|Publication number||US6134730 A|
|Application number||US 09/395,289|
|Publication date||Oct 24, 2000|
|Filing date||Sep 13, 1999|
|Priority date||Sep 13, 1999|
|Publication number||09395289, 395289, US 6134730 A, US 6134730A, US-A-6134730, US6134730 A, US6134730A|
|Original Assignee||Evanson; Marika|
|Export Citation||BiBTeX, EndNote, RefMan|
|Patent Citations (21), Referenced by (27), Classifications (8), Legal Events (4)|
|External Links: USPTO, USPTO Assignment, Espacenet|
This invention relates to bedding and more particularly to bed covers or bed clothes.
While a variety of bed coverings have been previously proposed that include a bedspread as a component, in most cases an inordinate amount of time is required to make the bed or move the bed coverings from the bed so they can be changed or washed. Because of the fast pace of modem life, many people find it inconvenient to have to separately and individually position all of the various coverings including sheet, blanket, comforter. The ability to make a bed quickly is not only important to the homemaker but is particularly important in commercial establishments such as hospitals and hotels. Making a bed can be especially difficult for disabled individuals. Moreover, current bedding makes it difficult for a person to get in and out of bed easily or to turn the covers back. In addition, current bedding tends to confine the feet so that they feel bound in place because of the downward pressure exerted by the upper sheet and blanket which are usually tightly folded under the lower surface of the mattress.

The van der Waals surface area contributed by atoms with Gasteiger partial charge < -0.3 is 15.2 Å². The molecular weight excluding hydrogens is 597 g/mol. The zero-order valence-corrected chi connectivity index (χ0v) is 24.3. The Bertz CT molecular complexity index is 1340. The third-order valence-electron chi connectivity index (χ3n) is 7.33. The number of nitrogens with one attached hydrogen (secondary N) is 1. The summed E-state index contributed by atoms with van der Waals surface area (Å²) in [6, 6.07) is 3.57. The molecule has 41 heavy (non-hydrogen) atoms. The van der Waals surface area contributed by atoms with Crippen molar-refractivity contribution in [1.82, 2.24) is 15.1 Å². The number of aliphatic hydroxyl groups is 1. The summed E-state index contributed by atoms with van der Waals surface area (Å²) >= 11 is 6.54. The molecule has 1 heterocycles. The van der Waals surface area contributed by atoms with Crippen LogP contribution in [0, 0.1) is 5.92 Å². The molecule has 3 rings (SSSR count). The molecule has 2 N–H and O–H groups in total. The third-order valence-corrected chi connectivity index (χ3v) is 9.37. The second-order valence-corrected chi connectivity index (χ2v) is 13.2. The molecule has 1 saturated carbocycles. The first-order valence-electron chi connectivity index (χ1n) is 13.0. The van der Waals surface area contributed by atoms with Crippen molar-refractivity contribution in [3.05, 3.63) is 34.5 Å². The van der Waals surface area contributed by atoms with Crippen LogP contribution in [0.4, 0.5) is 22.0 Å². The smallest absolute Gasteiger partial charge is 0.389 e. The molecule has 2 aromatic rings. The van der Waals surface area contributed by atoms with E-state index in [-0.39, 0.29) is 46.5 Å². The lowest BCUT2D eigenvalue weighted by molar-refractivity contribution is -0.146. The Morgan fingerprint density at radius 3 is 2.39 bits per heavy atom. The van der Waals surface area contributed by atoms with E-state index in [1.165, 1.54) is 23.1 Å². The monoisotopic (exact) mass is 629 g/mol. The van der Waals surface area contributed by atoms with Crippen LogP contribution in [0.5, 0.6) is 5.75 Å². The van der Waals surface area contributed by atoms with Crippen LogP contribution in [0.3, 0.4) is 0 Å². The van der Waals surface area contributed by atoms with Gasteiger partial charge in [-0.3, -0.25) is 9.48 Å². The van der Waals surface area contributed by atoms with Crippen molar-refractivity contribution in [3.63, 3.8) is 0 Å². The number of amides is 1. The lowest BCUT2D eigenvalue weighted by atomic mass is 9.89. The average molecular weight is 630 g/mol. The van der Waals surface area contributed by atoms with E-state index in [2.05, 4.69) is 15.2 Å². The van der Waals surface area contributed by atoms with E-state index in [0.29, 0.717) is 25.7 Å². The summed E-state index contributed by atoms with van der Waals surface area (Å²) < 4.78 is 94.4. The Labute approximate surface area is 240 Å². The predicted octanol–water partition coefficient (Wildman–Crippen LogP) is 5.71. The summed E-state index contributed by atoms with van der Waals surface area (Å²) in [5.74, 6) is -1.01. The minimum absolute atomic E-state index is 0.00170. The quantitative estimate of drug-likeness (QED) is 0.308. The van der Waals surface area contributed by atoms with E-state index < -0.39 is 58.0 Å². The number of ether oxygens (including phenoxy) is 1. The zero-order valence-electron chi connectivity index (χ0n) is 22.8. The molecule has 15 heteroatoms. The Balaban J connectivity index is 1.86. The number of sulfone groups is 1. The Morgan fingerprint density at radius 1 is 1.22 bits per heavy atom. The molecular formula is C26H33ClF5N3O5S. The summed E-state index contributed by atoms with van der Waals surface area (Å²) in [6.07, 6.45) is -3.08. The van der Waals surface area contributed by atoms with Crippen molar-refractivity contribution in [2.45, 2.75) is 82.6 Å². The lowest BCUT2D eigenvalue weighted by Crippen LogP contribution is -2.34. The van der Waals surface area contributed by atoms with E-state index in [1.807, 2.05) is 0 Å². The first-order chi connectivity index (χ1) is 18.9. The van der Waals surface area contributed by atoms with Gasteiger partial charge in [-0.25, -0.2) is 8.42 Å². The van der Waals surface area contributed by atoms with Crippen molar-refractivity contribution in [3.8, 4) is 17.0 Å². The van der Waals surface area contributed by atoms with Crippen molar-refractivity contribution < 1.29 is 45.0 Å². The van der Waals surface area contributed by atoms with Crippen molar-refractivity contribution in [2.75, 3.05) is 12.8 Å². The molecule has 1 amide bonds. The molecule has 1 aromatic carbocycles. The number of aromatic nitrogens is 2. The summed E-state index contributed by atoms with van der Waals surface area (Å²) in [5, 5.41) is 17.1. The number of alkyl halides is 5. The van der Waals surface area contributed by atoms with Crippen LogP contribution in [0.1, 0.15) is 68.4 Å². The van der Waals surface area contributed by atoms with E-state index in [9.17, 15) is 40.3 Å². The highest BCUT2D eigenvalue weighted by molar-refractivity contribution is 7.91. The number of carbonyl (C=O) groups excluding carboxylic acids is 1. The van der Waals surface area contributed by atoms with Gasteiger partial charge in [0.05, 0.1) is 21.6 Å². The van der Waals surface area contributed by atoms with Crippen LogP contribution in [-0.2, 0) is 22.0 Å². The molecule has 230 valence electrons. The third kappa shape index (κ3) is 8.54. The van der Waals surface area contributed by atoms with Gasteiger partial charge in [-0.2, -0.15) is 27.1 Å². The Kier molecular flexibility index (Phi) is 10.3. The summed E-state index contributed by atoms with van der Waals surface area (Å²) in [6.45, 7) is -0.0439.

In view of these and other deficiencies of the prior art, it is one object of the present invention to provide a form of integrated bedding that facilitates making a bed and removing the bedding when the bedding is to be changed.
Another object is to provide bed clothing which stays securely on the bed but nevertheless allows a person to get in and out of the bed more easily than heretofore as well as providing adequate room for the feet so that they do not feel bound in place.
An additional object is to provide a form of bedding that can be easily turned back to the foot of the bed and yet will remain securely attached to the mattress until it is removed.